Wearables are a relatively big deal.
This doesn’t mean that everyone will be wearing something with embedded sensing technology any time soon.
However, the size of the market continues to grow even as it evolves into what is being worn.
One of the hottest wearable devices, of course, is the Apple Watch, which Best Buy will be selling in all of its 1,000 big box stores by the end of next month.
Apple will sell around 20 million watches by the end of this year, according to a forecast by CCS Insight. That would account for a quarter of the wearable market. That forecast has sales of wearables growing to 172 million in three years.
But for wearable devices, Fitbit still leads the pack, with 25% of the market compared to Apple at 20%, at least in the number of devices shipped, according to new figures from IDC.
One study, based on product reviews rather than units shipped or purchased, concludes that consumer demand for wearables has dropped considerably since the beginning of the year.
Another recent study, a survey of 19,000 people over the last year conducted by CivicScience, also found that most adults are not likely to purchase a wearable fitness tracker in the next year, as I wrote about here last week (11% Plan to Get a Wearable Fitness Tracker, 71% Don’t)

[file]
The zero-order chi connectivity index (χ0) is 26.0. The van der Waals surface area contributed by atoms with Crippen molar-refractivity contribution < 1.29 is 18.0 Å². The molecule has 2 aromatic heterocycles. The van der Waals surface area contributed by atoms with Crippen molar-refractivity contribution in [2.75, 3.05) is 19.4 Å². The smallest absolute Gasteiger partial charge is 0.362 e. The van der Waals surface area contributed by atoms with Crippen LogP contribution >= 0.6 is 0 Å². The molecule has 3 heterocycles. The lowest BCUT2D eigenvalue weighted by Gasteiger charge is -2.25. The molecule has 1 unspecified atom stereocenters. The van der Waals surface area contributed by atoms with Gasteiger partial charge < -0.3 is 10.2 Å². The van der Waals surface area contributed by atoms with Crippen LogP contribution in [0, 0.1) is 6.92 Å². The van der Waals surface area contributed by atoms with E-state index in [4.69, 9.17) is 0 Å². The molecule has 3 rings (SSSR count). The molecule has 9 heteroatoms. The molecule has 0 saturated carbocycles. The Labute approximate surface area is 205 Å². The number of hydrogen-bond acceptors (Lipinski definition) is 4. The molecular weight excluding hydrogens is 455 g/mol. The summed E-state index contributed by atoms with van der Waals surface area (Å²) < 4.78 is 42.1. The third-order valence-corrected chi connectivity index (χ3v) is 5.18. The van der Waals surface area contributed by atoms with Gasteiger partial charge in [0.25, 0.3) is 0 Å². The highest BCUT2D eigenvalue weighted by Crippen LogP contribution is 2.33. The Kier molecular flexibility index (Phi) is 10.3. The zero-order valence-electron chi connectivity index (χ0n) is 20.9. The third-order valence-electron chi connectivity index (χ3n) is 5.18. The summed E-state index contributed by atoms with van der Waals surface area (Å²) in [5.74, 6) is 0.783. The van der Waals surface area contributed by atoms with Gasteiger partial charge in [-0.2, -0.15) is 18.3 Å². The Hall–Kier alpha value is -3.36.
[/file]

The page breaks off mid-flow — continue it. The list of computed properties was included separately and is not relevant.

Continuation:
But even if most people don’t buy into wearables doesn’t mean it’s not a big deal. While the percentages may not hit majority level, the numbers are huge.
One potential gauge of the future size of the market is the shipment number of the sensors that go into the wearable devices. The worldwide market for those sensors has been estimated by IHS Technology to reach 466 million in four years, an increase from 67 million just two years ago.
Within five years, the wearable market will grow from 18 million shipments two years ago to 197 million, according to the research firm Tractica (Wearable & Leading to the Marketing Messaging).
Even if these estimates are off by 50 million or even 100 million, the numbers are massive.
Along with wearables comes marketing, since the messaging that drives wearables is still in its very early stages.
This means there will be an opportunity to reach, interact with and serve millions of consumers. Up close and personal.